60. 60. You can look for a job eight ways:• through a college or university placement office• through a professional placement bureau• through a published job ad• through an organizations Web site• through a job board on the Internet• through your connections on social media• through personal connections• through an unsolicited letter to an organization Chapter 15. Writing Job-Application Materials © 2012 by Bedford/St. Martins 60
  61. 61. Ask these four questions before posting to a job board:• Who has access to your résumé?• How will you know if an employer requests your résumé?• Can your current employer see your résumé?• Can you update your résumé at no cost? Chapter 15. Writing Job-Application Materials © 2012 by Bedford/St. Martins 61
  62. 62. Assume that employers will search theInternet while screening job applicants:• Periodically check Internet content about yourself.• Use accounts on social-media sites to make a good first impression.• Create a profile tailored to the type of job you seek.• Project a professional persona.• Follow through with what you say you will do.• Help others make career connections. Chapter 15. Writing Job-Application Materials © 2012 by Bedford/St. Martins 62
  63. 63. There are three reasons to write your own résumé:• You know yourself better than anyone else does.• Employment officers know the style of the local agencies.• If you write your own résumé, you will be more likely to adapt it to different situations. Chapter 15. Writing Job-Application Materials © 2012 by Bedford/St. Martins 63
  64. 64. An attractive résumé has four characteristics:• generous margins• clear type• balanced appearance• clear organization Chapter 15. Writing Job-Application Materials © 2012 by Bedford/St. Martins 64
  65. 65. The résumé must meet three standards:• It must provide clear, specific information, without generalizations or self-congratulation.• It must be free of errors.• It must be honest. Chapter 15. Writing Job-Application Materials © 2012 by Bedford/St. Martins 65
  66. 66. A chronological résumé has six elements: • identifying information • objectives or summary of qualifications • education • employment history • interests and activities • references Chapter 15. Writing Job-Application Materials © 2012 by Bedford/St. Martins 66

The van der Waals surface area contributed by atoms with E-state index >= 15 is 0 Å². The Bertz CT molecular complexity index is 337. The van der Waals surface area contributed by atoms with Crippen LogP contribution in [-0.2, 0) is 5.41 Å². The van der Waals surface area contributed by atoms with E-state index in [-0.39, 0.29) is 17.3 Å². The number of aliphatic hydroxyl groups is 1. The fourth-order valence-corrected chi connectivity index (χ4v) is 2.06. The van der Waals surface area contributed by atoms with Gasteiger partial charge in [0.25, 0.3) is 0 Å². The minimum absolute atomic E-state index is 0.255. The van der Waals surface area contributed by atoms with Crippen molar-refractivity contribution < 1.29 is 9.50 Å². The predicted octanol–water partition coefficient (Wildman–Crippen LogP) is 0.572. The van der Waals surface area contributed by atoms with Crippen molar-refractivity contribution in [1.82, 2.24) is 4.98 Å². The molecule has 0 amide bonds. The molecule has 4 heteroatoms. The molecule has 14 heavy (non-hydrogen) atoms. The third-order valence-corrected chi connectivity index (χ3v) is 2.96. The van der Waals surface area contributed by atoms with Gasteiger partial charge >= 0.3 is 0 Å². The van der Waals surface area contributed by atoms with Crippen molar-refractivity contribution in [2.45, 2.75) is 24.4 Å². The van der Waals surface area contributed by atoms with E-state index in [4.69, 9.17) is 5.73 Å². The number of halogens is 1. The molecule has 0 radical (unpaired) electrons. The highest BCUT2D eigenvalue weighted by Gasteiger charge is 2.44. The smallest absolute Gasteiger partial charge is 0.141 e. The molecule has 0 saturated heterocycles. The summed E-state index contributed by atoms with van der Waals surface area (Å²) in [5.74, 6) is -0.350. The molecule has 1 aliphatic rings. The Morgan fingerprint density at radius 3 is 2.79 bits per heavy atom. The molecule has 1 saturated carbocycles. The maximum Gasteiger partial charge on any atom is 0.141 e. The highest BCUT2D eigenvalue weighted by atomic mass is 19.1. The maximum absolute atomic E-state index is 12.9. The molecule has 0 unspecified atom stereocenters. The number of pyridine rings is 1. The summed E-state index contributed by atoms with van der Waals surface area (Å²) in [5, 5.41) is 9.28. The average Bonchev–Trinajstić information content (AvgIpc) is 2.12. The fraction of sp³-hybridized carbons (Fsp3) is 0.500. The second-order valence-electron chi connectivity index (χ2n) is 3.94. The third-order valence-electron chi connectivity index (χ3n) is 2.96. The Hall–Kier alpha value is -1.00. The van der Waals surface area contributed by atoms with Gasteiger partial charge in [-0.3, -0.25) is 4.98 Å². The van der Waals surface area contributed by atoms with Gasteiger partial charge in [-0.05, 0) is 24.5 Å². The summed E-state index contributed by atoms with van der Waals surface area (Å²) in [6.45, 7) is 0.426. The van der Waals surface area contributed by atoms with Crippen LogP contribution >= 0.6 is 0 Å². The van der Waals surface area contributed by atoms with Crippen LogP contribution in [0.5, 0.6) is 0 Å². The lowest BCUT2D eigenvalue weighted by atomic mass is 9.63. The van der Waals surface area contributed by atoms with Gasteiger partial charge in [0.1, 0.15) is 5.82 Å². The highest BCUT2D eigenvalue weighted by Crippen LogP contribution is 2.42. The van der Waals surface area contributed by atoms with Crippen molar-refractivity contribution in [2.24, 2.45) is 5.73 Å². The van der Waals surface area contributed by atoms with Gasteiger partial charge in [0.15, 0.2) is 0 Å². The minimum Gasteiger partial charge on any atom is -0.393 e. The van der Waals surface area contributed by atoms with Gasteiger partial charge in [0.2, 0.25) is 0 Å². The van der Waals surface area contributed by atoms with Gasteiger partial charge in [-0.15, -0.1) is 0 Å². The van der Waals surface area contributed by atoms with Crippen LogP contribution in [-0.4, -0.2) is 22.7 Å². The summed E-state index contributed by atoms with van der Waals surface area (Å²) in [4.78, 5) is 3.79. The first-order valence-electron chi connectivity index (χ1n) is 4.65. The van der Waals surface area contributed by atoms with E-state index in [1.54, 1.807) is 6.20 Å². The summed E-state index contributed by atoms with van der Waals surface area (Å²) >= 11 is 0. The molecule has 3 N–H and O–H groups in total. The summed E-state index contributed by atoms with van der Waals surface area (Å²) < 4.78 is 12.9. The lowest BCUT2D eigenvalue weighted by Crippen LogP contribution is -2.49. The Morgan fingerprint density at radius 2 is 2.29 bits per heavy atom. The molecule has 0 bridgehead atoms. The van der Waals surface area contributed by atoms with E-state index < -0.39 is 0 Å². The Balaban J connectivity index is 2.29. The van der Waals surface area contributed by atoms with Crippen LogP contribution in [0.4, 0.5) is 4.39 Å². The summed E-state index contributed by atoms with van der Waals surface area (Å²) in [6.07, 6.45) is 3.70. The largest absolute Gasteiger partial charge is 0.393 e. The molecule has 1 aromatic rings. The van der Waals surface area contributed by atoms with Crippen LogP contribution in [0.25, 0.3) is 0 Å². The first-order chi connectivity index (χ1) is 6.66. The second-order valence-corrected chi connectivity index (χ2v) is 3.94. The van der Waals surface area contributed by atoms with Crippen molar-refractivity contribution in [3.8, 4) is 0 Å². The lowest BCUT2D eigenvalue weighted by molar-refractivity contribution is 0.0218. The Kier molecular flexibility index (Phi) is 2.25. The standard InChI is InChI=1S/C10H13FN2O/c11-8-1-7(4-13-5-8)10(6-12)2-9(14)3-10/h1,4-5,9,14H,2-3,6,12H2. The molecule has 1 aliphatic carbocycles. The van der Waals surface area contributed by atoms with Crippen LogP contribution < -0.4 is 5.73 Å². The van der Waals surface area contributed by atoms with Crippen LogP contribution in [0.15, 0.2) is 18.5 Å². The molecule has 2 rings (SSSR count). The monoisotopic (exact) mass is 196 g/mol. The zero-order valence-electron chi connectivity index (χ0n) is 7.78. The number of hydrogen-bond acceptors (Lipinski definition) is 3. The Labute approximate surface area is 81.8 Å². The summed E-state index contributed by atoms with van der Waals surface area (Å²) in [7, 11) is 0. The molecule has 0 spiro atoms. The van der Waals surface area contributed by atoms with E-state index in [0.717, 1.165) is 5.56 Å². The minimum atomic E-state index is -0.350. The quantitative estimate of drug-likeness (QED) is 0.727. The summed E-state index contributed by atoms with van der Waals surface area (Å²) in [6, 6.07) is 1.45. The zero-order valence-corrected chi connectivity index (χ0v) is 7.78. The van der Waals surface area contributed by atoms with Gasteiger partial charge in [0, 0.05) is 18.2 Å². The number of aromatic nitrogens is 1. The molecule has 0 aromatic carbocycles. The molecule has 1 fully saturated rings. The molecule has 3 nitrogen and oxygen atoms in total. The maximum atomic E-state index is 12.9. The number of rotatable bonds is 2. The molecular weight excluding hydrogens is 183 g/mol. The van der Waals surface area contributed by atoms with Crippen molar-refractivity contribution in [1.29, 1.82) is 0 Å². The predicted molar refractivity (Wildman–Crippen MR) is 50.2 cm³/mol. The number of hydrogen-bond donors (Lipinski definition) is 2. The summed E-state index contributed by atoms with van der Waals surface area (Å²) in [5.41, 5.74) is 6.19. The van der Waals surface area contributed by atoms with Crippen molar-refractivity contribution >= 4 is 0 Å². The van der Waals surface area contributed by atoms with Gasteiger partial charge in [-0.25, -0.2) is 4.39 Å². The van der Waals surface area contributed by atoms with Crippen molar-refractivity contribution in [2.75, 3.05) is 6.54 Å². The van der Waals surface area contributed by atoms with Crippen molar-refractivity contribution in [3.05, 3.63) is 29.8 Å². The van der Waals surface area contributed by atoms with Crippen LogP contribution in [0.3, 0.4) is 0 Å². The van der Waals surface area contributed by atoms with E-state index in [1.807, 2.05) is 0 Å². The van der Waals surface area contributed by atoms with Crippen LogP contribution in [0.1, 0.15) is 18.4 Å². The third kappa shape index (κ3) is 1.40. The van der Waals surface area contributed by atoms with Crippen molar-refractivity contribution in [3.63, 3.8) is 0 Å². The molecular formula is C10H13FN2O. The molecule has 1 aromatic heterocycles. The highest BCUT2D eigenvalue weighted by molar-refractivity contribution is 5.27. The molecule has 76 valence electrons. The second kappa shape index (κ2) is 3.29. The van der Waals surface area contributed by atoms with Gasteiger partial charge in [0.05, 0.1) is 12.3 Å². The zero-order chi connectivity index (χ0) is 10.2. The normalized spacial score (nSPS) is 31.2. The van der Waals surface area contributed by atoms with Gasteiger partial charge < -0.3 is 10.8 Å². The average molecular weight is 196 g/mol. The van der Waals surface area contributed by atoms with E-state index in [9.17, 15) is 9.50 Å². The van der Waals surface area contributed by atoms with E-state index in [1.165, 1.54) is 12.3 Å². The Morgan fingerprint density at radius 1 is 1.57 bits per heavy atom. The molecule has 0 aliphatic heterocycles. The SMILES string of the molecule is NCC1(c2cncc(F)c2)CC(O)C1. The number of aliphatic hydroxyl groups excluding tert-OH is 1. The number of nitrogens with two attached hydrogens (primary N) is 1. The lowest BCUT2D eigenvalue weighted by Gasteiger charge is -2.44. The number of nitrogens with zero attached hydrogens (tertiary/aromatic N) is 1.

67. 67. Follow these three suggestionswhen drafting a statement of objectives:• State only the goals or duties explicitly mentioned, or clearly implied, in the job advertisement.• Focus on the reader’s needs, not on your goals.• Be specific. Chapter 15. Writing Job-Application Materials © 2012 by Bedford/St. Martins 67
  68. 68. Include these five elements in the education section:• the degree• the institution• the location of the institution• the date of graduation• information about other schools you attended Chapter 15. Writing Job-Application Materials © 2012 by Bedford/St. Martins 68
  69. 69. Follow these four guidelines when elaborating on your education:• List your grade-point average.• Compile a list of courses.• Describe a special accomplishment.• List honors and awards you received. Chapter 15. Writing Job-Application Materials © 2012 by Bedford/St. Martins 69
  70. 70. Present these details about your employment history:• skills• equipment• money• documents• personnel• clients Chapter 15. Writing Job-Application Materials © 2012 by Bedford/St. Martins 70
  71. 71. Include information about your interests and activities:• participation in community-service organizations• hobbies related to your career• sports, especially those that might be socially useful in your professional career• university-sanctioned activities Chapter 15. Writing Job-Application Materials © 2012 by Bedford/St. Martins 71